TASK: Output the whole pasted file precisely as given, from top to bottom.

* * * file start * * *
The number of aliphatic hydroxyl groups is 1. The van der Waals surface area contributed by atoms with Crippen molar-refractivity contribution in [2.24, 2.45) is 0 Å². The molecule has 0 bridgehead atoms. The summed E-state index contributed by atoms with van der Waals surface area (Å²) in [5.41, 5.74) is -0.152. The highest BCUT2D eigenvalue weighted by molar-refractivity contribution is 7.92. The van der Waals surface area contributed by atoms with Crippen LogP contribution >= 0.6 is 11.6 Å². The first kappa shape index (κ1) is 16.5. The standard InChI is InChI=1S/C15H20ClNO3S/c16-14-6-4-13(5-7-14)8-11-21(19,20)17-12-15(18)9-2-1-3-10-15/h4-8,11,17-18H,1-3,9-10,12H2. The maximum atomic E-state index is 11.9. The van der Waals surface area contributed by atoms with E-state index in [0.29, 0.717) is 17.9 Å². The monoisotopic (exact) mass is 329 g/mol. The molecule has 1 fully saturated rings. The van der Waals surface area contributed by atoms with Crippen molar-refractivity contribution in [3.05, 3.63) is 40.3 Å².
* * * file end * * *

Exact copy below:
The number of aliphatic hydroxyl groups is 1. The van der Waals surface area contributed by atoms with Crippen molar-refractivity contribution in [2.24, 2.45) is 0 Å². The molecule has 0 bridgehead atoms. The summed E-state index contributed by atoms with van der Waals surface area (Å²) in [5.41, 5.74) is -0.152. The highest BCUT2D eigenvalue weighted by molar-refractivity contribution is 7.92. The van der Waals surface area contributed by atoms with Crippen LogP contribution >= 0.6 is 11.6 Å². The first kappa shape index (κ1) is 16.5. The standard InChI is InChI=1S/C15H20ClNO3S/c16-14-6-4-13(5-7-14)8-11-21(19,20)17-12-15(18)9-2-1-3-10-15/h4-8,11,17-18H,1-3,9-10,12H2. The maximum atomic E-state index is 11.9. The van der Waals surface area contributed by atoms with E-state index in [0.29, 0.717) is 17.9 Å². The monoisotopic (exact) mass is 329 g/mol. The molecule has 1 fully saturated rings. The van der Waals surface area contributed by atoms with Crippen molar-refractivity contribution in [3.05, 3.63) is 40.3 Å².